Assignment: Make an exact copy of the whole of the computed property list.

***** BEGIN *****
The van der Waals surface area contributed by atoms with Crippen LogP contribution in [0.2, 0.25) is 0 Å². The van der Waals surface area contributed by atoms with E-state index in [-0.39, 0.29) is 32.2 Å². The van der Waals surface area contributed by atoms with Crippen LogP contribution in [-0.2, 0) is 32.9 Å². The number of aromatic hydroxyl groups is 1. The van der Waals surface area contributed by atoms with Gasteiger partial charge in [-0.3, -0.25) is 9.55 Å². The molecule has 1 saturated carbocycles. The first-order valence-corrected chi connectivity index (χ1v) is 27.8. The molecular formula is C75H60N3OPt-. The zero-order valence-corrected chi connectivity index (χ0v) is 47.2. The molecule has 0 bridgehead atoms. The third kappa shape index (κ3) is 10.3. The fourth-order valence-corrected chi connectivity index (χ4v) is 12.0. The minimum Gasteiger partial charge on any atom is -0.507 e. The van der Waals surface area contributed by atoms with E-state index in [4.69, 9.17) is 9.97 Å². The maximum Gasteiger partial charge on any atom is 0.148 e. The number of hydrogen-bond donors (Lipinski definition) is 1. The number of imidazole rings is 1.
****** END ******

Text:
The van der Waals surface area contributed by atoms with Crippen LogP contribution in [0.2, 0.25) is 0 Å². The van der Waals surface area contributed by atoms with E-state index in [-0.39, 0.29) is 32.2 Å². The van der Waals surface area contributed by atoms with Crippen LogP contribution in [-0.2, 0) is 32.9 Å². The number of aromatic hydroxyl groups is 1. The van der Waals surface area contributed by atoms with Gasteiger partial charge in [-0.3, -0.25) is 9.55 Å². The molecule has 1 saturated carbocycles. The first-order valence-corrected chi connectivity index (χ1v) is 27.8. The molecular formula is C75H60N3OPt-. The zero-order valence-corrected chi connectivity index (χ0v) is 47.2. The molecule has 0 bridgehead atoms. The third kappa shape index (κ3) is 10.3. The fourth-order valence-corrected chi connectivity index (χ4v) is 12.0. The minimum Gasteiger partial charge on any atom is -0.507 e. The van der Waals surface area contributed by atoms with E-state index in [4.69, 9.17) is 9.97 Å². The maximum Gasteiger partial charge on any atom is 0.148 e. The number of hydrogen-bond donors (Lipinski definition) is 1. The number of imidazole rings is 1.